A Magical Santa Cruz Mountains Winter Hike at Fall Creek

The Fall Creek Unit of Henry Cowell Redwoods State Park offers a little-known opportunity to experience the wondrous power of flowing water.

By Bridget Lyons

Jan. 23, 2024—When you live in an area that averages 260 sunny days per year, it’s easy to spend those rare not-so-sunny days holed up inside. And yet, as anyone who’s lived in the vicinity of the Santa Cruz Mountains for a while will tell you: Rainy days in our local forests are magical.

I was reminded of this just last Saturday, when I dragged myself away from my fireplace, put on some Gore-Tex, and drove up to the Fall Creek Unit of Henry Cowell Redwoods State Park to hike what I thought was a familiar loop. Since it has one of the best steep climbs around, I’d run this particular combination of trails numerous times last spring when I was training for a trip to the Alps. One morning a week, I parked at the free lot on Felton Empire Road, headed up the Fall Creek Trail to the Big Ben Trail and its namesake Big Ben Tree, ate a snack, then ran back down the Lost Empire Trail to the car. I spent time in the redwoods, I got eight miles and 1,750 feet of elevation under my belt, and I was back at my desk before noon. Mission accomplished.

But that was during the dry season. Hiking during the rainy season has an altogether different feel about it, resulting in a very different experience of this trail.

Something about the low cloud ceiling causes me to shift my focus. When the trail is extra-spongy, the roots are slippery, and the ferns are dappled with droplets of water, I find myself slowing down and looking for the forest’s smaller gifts. And they are everywhere along the Fall Creek Trail.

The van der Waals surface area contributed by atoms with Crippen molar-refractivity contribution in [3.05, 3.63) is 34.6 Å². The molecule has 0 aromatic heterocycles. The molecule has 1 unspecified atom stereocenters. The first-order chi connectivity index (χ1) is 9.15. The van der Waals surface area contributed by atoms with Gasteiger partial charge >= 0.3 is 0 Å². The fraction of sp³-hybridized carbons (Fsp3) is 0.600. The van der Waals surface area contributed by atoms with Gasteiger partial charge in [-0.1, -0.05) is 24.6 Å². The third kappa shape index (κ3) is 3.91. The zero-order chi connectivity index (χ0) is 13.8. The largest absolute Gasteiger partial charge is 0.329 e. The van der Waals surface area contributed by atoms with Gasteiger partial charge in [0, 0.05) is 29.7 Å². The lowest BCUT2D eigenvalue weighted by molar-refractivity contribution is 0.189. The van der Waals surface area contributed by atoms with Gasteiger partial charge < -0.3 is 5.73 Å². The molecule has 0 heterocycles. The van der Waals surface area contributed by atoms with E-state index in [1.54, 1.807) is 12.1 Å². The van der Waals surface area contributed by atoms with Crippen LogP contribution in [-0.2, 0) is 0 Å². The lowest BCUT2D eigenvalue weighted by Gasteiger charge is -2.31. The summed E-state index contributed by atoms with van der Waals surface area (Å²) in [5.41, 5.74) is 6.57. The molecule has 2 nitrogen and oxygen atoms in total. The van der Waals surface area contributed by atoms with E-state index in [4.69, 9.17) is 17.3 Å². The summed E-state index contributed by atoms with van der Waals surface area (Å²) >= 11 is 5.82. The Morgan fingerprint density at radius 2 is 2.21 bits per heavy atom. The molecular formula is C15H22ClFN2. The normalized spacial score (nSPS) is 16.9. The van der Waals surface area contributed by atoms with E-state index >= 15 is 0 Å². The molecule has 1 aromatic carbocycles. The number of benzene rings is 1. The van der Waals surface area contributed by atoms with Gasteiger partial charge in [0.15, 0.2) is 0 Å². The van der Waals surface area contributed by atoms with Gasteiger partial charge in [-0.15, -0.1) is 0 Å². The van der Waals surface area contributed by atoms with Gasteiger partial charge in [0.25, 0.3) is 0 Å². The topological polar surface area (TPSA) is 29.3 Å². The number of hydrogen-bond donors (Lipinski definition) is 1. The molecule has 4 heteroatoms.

I was only about ten steps into my hike on Saturday when I saw my first mushroom, shiny and wet, its red cap popping out from a backdrop of fallen leaves. I got down on my knees to run my finger along its slimy surface and check out its gills. In the process, I found several of its compatriots and took note of enough details to later identify them as winter russulas.

Just a quarter mile later, I was walking alongside Fall Creek, where I allowed myself to be mesmerized by the flow of its water, smooth and sheet-like, over a downed and debarked log. As the trail continued upstream, I stopped to admire the twists and turns of a redwood stump’s exposed root system, marvel at the way three downed trees perfectly bridged the creek bed, and stick my nose down into a carpet of dewy clover. I’d paused for all of these little wonders before I even got to the South Fork Trail junction, a spot only about a mile into the hike.

At that junction, I stayed right to remain on the Fall Creek Trail. While this loop can be done in either direction, I prefer to follow a water source upstream, watching its volume get smaller and its gradient get steeper along the way. That’s easy to do on this trail, since it crisscrosses the creek multiple times over the course of the next two miles—sometimes with the assistance of plank bridges or logs, and sometimes via quick little hops or low-consequence boot splashes.

Steampunk History